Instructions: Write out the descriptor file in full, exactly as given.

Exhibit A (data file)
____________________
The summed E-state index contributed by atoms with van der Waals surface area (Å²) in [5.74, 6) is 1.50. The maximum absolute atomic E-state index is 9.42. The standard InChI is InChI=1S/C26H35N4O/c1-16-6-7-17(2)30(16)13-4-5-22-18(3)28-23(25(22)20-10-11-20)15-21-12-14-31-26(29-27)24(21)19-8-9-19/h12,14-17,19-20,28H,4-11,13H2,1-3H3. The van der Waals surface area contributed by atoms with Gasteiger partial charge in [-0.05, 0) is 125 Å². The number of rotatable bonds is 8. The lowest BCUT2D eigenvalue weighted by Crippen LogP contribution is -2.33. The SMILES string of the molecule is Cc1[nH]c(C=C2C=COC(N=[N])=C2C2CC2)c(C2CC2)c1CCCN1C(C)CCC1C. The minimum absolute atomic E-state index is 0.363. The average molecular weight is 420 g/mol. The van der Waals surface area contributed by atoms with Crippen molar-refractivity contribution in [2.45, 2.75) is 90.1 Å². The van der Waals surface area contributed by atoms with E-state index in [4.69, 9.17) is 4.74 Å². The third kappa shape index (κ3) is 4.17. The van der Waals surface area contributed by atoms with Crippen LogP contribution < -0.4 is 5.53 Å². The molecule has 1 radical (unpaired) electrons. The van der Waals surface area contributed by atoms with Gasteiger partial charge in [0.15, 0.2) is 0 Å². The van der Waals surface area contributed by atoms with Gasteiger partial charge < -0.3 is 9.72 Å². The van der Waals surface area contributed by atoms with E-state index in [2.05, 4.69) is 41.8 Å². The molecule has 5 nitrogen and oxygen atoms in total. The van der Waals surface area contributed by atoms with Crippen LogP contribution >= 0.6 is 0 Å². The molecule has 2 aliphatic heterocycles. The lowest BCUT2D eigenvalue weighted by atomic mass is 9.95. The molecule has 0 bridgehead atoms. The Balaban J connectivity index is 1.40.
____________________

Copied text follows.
The summed E-state index contributed by atoms with van der Waals surface area (Å²) in [5.74, 6) is 1.50. The maximum absolute atomic E-state index is 9.42. The standard InChI is InChI=1S/C26H35N4O/c1-16-6-7-17(2)30(16)13-4-5-22-18(3)28-23(25(22)20-10-11-20)15-21-12-14-31-26(29-27)24(21)19-8-9-19/h12,14-17,19-20,28H,4-11,13H2,1-3H3. The van der Waals surface area contributed by atoms with Gasteiger partial charge in [-0.05, 0) is 125 Å². The number of rotatable bonds is 8. The lowest BCUT2D eigenvalue weighted by Crippen LogP contribution is -2.33. The SMILES string of the molecule is Cc1[nH]c(C=C2C=COC(N=[N])=C2C2CC2)c(C2CC2)c1CCCN1C(C)CCC1C. The minimum absolute atomic E-state index is 0.363. The average molecular weight is 420 g/mol. The van der Waals surface area contributed by atoms with Crippen molar-refractivity contribution in [2.45, 2.75) is 90.1 Å². The van der Waals surface area contributed by atoms with E-state index in [4.69, 9.17) is 4.74 Å². The third kappa shape index (κ3) is 4.17. The van der Waals surface area contributed by atoms with Crippen LogP contribution < -0.4 is 5.53 Å². The molecule has 1 radical (unpaired) electrons. The van der Waals surface area contributed by atoms with Gasteiger partial charge in [0.15, 0.2) is 0 Å². The van der Waals surface area contributed by atoms with Gasteiger partial charge < -0.3 is 9.72 Å². The van der Waals surface area contributed by atoms with E-state index in [2.05, 4.69) is 41.8 Å². The molecule has 5 nitrogen and oxygen atoms in total. The van der Waals surface area contributed by atoms with Crippen LogP contribution >= 0.6 is 0 Å². The molecule has 2 aliphatic heterocycles. The lowest BCUT2D eigenvalue weighted by atomic mass is 9.95. The molecule has 0 bridgehead atoms. The Balaban J connectivity index is 1.40.